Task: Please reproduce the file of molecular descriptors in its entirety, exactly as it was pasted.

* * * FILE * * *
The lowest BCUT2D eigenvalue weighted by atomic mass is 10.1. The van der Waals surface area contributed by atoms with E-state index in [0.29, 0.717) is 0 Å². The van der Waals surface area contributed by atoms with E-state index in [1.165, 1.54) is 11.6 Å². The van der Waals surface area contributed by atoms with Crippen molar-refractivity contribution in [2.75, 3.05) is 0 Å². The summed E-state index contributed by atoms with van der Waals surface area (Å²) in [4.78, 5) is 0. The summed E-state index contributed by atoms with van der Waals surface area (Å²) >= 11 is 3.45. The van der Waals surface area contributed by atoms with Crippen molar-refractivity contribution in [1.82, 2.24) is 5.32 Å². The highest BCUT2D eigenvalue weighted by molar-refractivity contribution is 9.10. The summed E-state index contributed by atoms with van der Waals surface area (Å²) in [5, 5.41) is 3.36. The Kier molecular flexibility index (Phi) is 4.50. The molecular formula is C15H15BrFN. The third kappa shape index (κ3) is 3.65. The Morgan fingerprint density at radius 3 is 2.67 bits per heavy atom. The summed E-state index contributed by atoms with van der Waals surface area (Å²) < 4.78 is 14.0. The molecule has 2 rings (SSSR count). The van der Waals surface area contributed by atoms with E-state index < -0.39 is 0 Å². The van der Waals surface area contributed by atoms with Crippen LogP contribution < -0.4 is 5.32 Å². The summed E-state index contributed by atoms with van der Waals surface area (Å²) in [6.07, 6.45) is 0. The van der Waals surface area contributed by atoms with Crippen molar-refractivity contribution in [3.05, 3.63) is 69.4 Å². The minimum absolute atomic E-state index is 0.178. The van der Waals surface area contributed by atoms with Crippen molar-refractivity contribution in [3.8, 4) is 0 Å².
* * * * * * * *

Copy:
The lowest BCUT2D eigenvalue weighted by atomic mass is 10.1. The van der Waals surface area contributed by atoms with E-state index in [0.29, 0.717) is 0 Å². The van der Waals surface area contributed by atoms with E-state index in [1.165, 1.54) is 11.6 Å². The van der Waals surface area contributed by atoms with Crippen molar-refractivity contribution in [2.75, 3.05) is 0 Å². The summed E-state index contributed by atoms with van der Waals surface area (Å²) in [4.78, 5) is 0. The summed E-state index contributed by atoms with van der Waals surface area (Å²) >= 11 is 3.45. The van der Waals surface area contributed by atoms with Crippen molar-refractivity contribution in [1.82, 2.24) is 5.32 Å². The highest BCUT2D eigenvalue weighted by molar-refractivity contribution is 9.10. The summed E-state index contributed by atoms with van der Waals surface area (Å²) in [5, 5.41) is 3.36. The Kier molecular flexibility index (Phi) is 4.50. The molecular formula is C15H15BrFN. The third kappa shape index (κ3) is 3.65. The Morgan fingerprint density at radius 3 is 2.67 bits per heavy atom. The summed E-state index contributed by atoms with van der Waals surface area (Å²) < 4.78 is 14.0. The molecule has 2 rings (SSSR count). The van der Waals surface area contributed by atoms with E-state index < -0.39 is 0 Å². The van der Waals surface area contributed by atoms with Crippen LogP contribution < -0.4 is 5.32 Å². The summed E-state index contributed by atoms with van der Waals surface area (Å²) in [6.07, 6.45) is 0. The van der Waals surface area contributed by atoms with Crippen molar-refractivity contribution in [3.05, 3.63) is 69.4 Å². The minimum absolute atomic E-state index is 0.178. The van der Waals surface area contributed by atoms with Crippen molar-refractivity contribution in [3.8, 4) is 0 Å².